Their early efforts were channelled through the then-standard techniques of invasion and assassination. When these failed, they fell back on economic persecution which persists to this day. Washington’s attempt at an economic blockade of Cuba has been judged illegal by every international forum which has taken a view on the matter. The great upholders of the World Order ignore them all.
Next week in New York, the United Nations General Assembly will go through the annual ritual of condemning the blockade as it has done for the past 20 years. On past form, only Israel will vote with Washington. Britain and other EU countries have always voted to condemn since they cannot conceivably support, at least overtly, the flagrant breaches of international law which are involved in the blockade.
The ultimate condemnation of American policy, in its own terms, is how wildly counter-productive it has been. Its major achievements have been to inflict hardship on ordinary Cuban people while giving the government an alibi for every policy failing. If the Americans had changed course even 20 years ago, after the Soviet Union collapsed and with it the Cold War rationale, a lot more would have changed in Cuba than has actually been the case.
Over the past four years, there has undoubtedly been a relaxation of the hard line on issues like the prohibition on Americans travelling to Cuba and the sending of remittances from the émigré community. At the same time, Cuba has itself made major reforms which have led to thousands of small businesses emerging and, most recently, a very radical move which lifts the foreign travel restrictions on all Cubans.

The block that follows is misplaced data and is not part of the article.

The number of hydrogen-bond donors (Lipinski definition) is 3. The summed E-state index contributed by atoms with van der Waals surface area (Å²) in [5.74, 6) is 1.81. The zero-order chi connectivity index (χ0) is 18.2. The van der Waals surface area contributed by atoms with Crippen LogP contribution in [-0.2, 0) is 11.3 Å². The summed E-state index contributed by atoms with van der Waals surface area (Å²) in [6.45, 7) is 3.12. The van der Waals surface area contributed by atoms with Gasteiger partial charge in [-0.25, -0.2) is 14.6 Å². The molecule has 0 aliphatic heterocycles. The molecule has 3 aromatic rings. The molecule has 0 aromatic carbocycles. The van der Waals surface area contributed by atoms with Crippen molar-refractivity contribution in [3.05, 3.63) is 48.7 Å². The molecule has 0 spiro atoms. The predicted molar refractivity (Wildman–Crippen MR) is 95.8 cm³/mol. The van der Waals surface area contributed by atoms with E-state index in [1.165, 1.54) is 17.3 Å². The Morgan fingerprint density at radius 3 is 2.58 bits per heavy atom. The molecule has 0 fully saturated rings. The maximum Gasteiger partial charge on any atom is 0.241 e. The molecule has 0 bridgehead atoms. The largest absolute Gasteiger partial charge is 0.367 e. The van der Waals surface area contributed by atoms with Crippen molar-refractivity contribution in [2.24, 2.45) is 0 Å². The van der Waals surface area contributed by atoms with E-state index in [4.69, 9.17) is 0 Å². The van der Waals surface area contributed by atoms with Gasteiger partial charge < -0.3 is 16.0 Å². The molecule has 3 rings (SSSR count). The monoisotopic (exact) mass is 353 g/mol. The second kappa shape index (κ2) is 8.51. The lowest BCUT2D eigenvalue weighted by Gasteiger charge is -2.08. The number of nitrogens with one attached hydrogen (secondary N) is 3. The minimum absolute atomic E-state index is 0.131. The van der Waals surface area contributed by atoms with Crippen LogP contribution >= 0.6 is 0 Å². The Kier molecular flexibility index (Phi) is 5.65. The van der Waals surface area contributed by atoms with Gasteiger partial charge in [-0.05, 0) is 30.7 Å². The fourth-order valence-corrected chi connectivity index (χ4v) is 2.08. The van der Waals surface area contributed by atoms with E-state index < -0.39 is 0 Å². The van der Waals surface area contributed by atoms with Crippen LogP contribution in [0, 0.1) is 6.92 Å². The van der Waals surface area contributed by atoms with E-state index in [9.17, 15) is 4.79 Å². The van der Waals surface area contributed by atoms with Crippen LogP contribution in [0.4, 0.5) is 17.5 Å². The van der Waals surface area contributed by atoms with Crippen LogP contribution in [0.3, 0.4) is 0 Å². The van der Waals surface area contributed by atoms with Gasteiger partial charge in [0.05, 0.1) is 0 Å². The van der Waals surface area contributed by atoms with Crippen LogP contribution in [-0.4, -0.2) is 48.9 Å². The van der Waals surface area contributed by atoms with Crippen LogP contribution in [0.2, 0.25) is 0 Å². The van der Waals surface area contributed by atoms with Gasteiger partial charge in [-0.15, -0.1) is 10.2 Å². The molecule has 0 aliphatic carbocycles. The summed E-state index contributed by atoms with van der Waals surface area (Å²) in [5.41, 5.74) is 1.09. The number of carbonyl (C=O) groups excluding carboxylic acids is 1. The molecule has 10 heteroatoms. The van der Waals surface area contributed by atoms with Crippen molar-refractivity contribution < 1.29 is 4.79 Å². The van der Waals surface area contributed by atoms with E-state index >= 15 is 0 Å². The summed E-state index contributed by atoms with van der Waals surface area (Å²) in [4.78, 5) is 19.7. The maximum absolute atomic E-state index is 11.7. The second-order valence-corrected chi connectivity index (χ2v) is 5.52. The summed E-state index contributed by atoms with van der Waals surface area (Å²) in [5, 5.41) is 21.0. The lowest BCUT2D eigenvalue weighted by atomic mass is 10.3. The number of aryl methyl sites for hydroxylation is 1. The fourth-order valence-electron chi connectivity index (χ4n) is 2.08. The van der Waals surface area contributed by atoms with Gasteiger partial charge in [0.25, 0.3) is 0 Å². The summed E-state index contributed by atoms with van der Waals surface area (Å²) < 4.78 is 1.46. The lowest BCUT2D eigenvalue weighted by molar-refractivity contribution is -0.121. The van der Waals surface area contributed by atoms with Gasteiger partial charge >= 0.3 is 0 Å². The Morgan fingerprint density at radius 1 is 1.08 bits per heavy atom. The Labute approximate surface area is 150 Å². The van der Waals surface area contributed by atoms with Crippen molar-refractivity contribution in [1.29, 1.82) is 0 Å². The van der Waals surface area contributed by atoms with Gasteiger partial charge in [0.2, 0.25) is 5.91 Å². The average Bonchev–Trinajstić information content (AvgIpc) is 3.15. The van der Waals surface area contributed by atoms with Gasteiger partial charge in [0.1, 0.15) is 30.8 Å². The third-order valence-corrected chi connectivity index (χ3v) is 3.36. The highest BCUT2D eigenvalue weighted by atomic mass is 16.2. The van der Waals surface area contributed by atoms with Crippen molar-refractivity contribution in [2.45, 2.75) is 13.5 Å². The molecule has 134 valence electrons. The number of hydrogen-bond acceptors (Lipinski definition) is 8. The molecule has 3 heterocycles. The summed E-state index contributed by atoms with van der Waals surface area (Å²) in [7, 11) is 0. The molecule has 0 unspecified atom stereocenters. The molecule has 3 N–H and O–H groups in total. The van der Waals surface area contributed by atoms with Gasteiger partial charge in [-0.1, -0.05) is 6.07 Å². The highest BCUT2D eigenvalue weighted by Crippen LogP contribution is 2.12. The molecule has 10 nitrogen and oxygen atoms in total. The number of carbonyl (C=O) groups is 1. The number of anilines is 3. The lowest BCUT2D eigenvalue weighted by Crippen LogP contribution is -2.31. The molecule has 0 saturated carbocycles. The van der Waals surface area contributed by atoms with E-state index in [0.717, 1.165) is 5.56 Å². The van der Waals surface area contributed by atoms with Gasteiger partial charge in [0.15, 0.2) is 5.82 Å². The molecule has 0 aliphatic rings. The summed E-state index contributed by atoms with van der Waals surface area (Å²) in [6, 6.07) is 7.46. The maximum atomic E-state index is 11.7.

There is a great deal more poised to happen but is on hold till the outcome of the American elections are known. If Obama has won, then there will surely be real change in the nature of the relationship over the next four years. If Romney has won, with the help of Florida, then the whole process is likely to go into reverse. I can hardly wait to get off the plane.
And why was I there? Three years ago, I was asked to chair a seminar on renewable energy in Havana when it became clear that the Cubans would like to have collaboration with the UK in reducing dependence on imported oil and developing their own substantial potential for renewable generation. I have been involved ever since and hopefully this week’s visit will have a positive outcome.
I have a great affection and respect for Cuba and its achievements which, whatever the manifest deficiencies, have offered an alternative set of economic and social priorities to the world. The Cubans will make the journey towards political reform at their own pace but only when certain that it is not opening the doors to the same forces that have sought to destroy them for the past 50 years. That is why so much depends on the outcome of this American election and what Obama does next.
Meanwhile, spare a thought that Hurricane Sandy was stronger when it hit Santiago de Cuba than when it arrived in New Jersey. The damage is colossal. Once again, the Cuban people will pick themselves up, dust themselves down and overcome adversity. Just like the huddled masses of America itself, they too deserve a US election result which will give them hope rather than fear.